Intramolecular hydrogen bonding in articaine can be related to superior bone tissue penetration: a molecular dynamics study.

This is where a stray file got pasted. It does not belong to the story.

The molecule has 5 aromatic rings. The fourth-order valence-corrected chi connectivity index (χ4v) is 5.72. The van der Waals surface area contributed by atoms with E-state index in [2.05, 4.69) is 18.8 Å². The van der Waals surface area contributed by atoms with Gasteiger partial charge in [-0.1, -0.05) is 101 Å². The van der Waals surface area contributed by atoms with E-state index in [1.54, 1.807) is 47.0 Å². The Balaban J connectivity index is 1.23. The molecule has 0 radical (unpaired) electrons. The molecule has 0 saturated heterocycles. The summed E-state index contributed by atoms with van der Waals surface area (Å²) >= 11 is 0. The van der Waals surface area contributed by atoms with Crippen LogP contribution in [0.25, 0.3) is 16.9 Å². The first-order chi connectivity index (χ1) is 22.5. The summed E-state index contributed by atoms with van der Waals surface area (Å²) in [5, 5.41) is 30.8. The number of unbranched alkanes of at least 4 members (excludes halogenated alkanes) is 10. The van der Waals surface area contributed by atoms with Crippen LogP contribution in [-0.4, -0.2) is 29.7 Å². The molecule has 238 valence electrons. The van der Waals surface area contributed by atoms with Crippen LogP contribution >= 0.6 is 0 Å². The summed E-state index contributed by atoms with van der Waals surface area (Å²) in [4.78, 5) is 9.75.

Local anesthetics (LAs) are drugs that cause reversible loss of nociception during surgical procedures. Articaine is a commonly used LA in dentistry that has proven to be exceptionally effective in penetrating bone tissue and induce anesthesia on posterior teeth in maxilla and mandibula. In the present study, our aim was to gain a deeper understanding of the penetration of articaine through biological membranes by studying the interactions of articaine with a phospholipid membrane. Our approach involves Langmuir monolayer experiments combined with molecular dynamics simulations. Membrane permeability of LAs can be modulated by pH due to a titratable amine group with a pKa value close to physiological pH. A change in protonation state is thus known to act as a lipophilicity switch in LAs. Our study shows that articaine has an additional unique lipophilicity switch in its ability to form an intramolecular hydrogen bond. We suggest this intramolecular hydrogen bond as a novel and additional solvent-dependent mechanism for modulation of lipophilicity of articaine which may enhance its diffusion through membranes and connective tissue.


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